The NOW Commission on Responsive Democracy, created by a resolution at the 1989 National Conference, held its organizing meeting in Washington, D.C. (07/16/90)

Eleanor Smeal and Peg Yorkin of the Feminist Majority Foundation led a delegation of 10 scientists and feminist leaders, including Patricia Ireland, Vice President Executive of NOW, to meet with executives of Roussel- Uclaf in France and Hoechst, A.G. in Frankfurt. They presented the executives with 115,530 petitions urging the introduction of RU-486 in the United States. This was the first American group to meet with the manufacturerers of RU-486, a safe medication for abortion. (07/23-25/90)

Karen and Bill Bell, whose daughter Becky died as a result of seeking an illegal abortion because of Indiana’s parental consent law, joined forces with the Feminist Majority in a national campaign against parental consent/notification laws. (08/90)

The U.S. Senate Judiciary Committee held hearings on The Violence Against Women Act. If passed, the bill would establish new federal penalties for sexual assault and domestic violence, provide funding for battered women’s shelters, rape crisis centers, and rape prevention education on college campuses and provide judges with training on violent crimes against women. (08/90)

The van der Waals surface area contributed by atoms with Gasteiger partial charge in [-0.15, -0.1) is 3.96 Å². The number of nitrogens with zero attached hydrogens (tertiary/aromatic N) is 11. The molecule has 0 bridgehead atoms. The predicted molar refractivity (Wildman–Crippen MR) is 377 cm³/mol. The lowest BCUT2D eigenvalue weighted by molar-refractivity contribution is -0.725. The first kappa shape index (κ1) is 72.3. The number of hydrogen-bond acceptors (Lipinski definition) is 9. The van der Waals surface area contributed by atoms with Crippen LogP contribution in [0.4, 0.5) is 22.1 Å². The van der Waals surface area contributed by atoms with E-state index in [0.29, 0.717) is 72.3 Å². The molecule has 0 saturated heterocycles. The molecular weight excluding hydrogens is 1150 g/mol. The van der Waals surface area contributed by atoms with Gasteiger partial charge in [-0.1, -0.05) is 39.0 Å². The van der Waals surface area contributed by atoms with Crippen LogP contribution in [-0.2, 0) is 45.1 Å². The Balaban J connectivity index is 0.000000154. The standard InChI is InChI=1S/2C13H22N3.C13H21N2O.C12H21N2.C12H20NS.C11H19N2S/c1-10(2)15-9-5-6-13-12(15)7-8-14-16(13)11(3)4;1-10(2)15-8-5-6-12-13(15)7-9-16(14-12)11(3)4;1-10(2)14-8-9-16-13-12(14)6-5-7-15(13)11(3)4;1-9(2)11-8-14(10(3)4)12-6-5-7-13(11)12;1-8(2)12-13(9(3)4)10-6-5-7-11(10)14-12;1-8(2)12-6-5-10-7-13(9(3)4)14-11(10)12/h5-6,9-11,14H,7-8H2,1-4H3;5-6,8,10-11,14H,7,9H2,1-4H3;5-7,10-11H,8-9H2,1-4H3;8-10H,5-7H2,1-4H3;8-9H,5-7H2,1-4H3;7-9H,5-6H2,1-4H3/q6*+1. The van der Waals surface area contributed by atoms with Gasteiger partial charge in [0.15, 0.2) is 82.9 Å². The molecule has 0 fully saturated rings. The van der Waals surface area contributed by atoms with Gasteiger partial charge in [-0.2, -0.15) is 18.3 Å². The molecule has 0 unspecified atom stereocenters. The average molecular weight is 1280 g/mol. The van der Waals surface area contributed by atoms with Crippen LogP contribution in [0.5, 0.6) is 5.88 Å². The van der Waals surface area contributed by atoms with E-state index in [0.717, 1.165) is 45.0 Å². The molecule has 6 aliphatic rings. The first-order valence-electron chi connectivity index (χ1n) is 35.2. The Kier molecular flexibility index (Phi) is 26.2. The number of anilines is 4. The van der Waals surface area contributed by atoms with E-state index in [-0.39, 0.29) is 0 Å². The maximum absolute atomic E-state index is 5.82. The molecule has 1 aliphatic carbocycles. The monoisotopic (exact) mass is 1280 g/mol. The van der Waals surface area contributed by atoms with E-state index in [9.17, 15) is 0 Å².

In Oregon, Ballot Measure 10, a parental notification provision, was defeated 52%-48%, and Ballot Measure 8, which would have banned abortion except in certain circumstances, was defeated 67%-33%. The Feminist Majority played a pivotal role in the defeat of these initiatives. Ellie Smeal toured campuses to register record numbers of students, and Bill and Karen Bell made a follow-up tour, telling the tragic story of their daughter’s death (pg. 128). FFM staff members Lynda Tocci, Nancy Bowles, Jennifer Jackman, and FFM National Coordinator Katherine Spillar worked with local groups to achieve the victory. (11/08/90)

Democrat Ann Richards, 57, was elected governor of Texas, defeating Republican “Old Boy” Clayton Williams in a bruising campaign in which he outspent her $20 million to $11 million. Richards championed feminist issues throughout her campaign and won with a sizeable Gender Gap: she got 61% of her votes from women. In Oregon, Barbara Robert, 52, was elected governor. Exit polls showed that Roberts had captured 30% more votes from women than her Republican opponent, Attorney General David Frohnmayer. Sharon Pratt Dixon, 46, was elected the mayor of Washington, DC, the first Black woman to head the government of a major city. Anti-abortion Democrat Joan Finney, 65, was elected Governor of Kansas. In California, Democrat Dianne Feinstein narrowly lost the race for governor to Pete Wilson, 46%-49%. (11/08/90)